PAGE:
Scaling up HIV prevention
Information sharing key in HIV fight
By Jacky Achan
Hands Up For HIV Prevention, is the global theme for Commemoration of this year’s World AIDS Day and when simply stated, it means one is in it to prevent HIV infection. On being contextualised to fit the Uganda, setting, the global theme evolved into the national theme “Joining Hands to Scale Up HIV Prevention”.
Double efforts to eliminate HIV
By Gloria Nakajubi
A 24-year-old student at a tertiary institution in Kampala, narrated: “I have always wanted to do that test, but it is just scary. The other day, a certain organization camped at our hostel for over a week, carrying out free HIV tests. I was praying for the day I would leave my room and find that they have left. They made me feel guilty, seeing that I do not know my HIV status. I just have not got the courage to do it. Not now. I think if I ever tested positive, I would slip into a depression and die before the virus gets a hold of me.
Option B+ will ensure an HIV/AIDS-free generation
By Gloria Nakajubi
Without treatment, the likelihood of HIV passing from mother-to-child is 15% to 45%. However, antiretroviral treatment and other drugs used to prevent mother-to-child transmission (PMTCT) of HIV/AIDS, can reduce this risk to below 5%, according to the World Health Organisation.
Moonlight clinics double HIV testing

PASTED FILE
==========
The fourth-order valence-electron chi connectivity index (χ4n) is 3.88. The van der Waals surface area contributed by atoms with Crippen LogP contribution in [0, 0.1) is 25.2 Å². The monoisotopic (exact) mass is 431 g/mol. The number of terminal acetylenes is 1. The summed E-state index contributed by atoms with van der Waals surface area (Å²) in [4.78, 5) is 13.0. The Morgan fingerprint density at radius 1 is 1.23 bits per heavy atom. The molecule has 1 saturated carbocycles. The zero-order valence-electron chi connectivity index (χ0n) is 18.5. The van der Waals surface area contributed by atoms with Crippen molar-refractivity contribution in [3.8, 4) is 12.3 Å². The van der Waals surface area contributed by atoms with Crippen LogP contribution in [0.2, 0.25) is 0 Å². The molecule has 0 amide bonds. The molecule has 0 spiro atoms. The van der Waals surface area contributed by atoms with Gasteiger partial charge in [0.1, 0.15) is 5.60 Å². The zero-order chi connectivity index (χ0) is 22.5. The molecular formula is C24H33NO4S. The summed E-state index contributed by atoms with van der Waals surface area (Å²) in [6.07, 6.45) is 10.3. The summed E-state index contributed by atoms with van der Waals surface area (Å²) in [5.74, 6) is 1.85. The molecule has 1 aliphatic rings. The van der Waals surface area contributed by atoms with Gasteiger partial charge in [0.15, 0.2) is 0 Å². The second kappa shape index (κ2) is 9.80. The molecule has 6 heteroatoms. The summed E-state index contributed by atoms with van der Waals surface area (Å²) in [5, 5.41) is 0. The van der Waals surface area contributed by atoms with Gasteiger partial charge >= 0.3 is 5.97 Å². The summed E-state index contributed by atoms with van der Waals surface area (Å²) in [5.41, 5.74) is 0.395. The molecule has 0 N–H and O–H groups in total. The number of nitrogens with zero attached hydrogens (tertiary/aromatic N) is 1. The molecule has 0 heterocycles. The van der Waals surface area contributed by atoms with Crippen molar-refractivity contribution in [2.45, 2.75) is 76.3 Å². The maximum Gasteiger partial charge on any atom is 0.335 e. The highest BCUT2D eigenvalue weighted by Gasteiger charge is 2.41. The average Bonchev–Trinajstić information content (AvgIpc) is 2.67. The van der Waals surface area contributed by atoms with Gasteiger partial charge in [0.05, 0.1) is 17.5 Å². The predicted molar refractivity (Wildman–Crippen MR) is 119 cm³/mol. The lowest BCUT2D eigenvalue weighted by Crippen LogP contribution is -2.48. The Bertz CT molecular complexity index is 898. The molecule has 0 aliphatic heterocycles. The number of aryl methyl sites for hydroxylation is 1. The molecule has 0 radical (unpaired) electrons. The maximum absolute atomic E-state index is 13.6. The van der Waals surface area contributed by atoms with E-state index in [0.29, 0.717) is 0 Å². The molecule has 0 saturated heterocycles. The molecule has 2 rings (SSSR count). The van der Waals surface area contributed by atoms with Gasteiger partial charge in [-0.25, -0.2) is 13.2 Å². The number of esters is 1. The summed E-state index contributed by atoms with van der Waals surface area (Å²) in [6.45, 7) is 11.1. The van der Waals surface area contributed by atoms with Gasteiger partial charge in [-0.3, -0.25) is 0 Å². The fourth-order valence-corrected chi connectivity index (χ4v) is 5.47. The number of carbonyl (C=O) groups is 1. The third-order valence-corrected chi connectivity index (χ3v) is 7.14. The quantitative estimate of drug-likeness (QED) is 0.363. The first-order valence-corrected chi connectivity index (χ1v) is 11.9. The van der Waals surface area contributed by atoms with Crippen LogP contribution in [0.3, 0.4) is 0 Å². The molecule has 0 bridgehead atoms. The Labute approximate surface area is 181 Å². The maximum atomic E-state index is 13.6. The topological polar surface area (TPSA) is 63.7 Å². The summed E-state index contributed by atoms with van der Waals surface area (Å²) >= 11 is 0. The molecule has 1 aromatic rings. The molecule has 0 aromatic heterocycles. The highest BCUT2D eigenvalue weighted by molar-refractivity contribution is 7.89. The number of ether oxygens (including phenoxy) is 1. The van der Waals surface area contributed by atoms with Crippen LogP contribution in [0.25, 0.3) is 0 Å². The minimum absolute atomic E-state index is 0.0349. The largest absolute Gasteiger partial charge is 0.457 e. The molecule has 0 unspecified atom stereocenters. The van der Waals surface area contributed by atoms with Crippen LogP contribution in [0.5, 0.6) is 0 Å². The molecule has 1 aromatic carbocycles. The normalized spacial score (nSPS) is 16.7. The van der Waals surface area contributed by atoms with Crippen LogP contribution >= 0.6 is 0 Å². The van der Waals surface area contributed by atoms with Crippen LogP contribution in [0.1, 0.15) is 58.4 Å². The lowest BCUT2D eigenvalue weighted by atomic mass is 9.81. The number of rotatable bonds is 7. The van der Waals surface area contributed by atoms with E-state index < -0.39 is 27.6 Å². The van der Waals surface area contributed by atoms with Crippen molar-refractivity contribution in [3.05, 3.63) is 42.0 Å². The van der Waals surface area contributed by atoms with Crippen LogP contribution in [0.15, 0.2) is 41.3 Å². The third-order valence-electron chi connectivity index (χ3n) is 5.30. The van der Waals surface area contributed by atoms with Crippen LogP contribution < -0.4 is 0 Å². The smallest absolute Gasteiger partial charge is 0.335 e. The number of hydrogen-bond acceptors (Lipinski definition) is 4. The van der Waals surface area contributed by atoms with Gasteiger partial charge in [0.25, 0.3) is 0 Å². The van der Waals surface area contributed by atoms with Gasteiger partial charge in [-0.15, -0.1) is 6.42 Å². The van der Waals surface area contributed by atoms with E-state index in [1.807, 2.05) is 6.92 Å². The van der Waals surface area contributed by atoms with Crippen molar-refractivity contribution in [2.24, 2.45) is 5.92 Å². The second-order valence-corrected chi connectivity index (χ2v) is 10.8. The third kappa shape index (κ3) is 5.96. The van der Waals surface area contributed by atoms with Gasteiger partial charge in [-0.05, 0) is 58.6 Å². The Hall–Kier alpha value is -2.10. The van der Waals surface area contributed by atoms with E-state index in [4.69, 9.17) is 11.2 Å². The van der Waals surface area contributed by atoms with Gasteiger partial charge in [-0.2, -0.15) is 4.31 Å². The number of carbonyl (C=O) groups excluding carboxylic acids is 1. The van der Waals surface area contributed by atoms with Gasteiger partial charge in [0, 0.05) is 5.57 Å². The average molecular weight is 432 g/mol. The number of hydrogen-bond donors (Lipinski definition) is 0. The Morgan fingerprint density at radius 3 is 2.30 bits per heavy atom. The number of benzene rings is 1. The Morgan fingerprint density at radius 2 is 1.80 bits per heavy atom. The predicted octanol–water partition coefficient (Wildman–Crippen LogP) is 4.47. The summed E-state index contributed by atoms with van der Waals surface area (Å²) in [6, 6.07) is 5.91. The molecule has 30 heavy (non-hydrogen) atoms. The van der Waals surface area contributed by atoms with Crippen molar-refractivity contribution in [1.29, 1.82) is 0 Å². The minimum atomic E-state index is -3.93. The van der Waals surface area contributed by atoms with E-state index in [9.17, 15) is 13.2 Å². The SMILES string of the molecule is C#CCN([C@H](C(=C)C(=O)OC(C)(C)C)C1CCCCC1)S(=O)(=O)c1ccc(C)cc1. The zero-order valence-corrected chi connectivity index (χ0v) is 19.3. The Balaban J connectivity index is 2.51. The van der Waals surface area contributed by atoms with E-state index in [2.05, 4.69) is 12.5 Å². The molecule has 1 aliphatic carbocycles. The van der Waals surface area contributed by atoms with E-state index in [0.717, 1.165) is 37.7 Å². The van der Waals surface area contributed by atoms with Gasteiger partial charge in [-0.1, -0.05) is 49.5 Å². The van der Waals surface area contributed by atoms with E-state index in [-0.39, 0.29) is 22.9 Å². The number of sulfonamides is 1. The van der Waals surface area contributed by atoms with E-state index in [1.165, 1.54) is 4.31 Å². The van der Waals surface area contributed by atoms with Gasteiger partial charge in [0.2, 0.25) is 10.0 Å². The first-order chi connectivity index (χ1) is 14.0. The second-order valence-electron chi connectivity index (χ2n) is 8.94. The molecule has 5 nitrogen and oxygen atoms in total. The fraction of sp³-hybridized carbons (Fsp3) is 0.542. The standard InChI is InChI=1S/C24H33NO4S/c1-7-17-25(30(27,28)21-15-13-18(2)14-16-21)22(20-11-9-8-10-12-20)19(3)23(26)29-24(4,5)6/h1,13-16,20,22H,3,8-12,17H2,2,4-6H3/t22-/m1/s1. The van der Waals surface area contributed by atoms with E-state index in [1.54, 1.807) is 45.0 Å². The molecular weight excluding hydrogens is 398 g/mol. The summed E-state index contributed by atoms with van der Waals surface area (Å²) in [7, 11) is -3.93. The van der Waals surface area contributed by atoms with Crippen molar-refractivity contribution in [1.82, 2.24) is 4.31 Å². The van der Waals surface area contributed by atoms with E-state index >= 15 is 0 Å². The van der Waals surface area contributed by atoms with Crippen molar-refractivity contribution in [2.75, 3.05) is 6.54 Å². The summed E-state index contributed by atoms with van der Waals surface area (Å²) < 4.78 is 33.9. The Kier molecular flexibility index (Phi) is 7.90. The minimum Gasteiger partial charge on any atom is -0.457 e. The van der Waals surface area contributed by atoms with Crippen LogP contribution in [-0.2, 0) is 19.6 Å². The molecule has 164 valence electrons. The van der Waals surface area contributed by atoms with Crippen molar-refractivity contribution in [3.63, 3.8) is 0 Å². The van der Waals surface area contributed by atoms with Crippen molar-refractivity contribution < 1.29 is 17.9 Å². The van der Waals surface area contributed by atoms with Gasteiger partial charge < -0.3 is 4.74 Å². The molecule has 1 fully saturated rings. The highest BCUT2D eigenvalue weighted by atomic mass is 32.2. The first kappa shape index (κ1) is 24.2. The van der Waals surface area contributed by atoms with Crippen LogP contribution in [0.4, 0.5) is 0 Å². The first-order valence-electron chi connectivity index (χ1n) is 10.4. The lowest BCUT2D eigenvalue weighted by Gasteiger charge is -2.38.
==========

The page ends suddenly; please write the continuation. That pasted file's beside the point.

By Elvis Basudde
A dusty outpost in Busia district on the Uganda-Kenya border comes to life at night. Parked trucks line the highway, while bicycle taxis hustle for business. Music blares out of the bars, alcohol flows freely and sex workers gather seeking out clients. It is here that Samuel Mwangi, a 60-year-old truck driver, makes a confession. “We stop here to fuel, drink alcohol and buy prostitutes,” he says
Room for improvement in delivery of HIV services
By Vision Reporters
Although Uganda has managed to reduce the prevalence of HIV drastically from 30% in the 1990s to 7.3%, the battle is still on. According to Dr Charles Kiyaga, a national diagnostics programme coordinator at the health ministry: “We can’t say we have won. There is room for improvement.” Civil society organisations (CSOs) and people living with HIV believe that HIV response in Uganda requires urgent corrective action in order to see the country on track to achieve comprehensive HIV services and the Global targets campaign by 2020
[asset_library_tag cff05d63-9072-407e-84fc-d49c3c13bce9,Naguru Teenage Information and Health Centre (NTIHC)]
Annual AIDSrelated deaths reduced from 67,000 to 63,000 in 2010 to 2013 and to 31,000 in 2014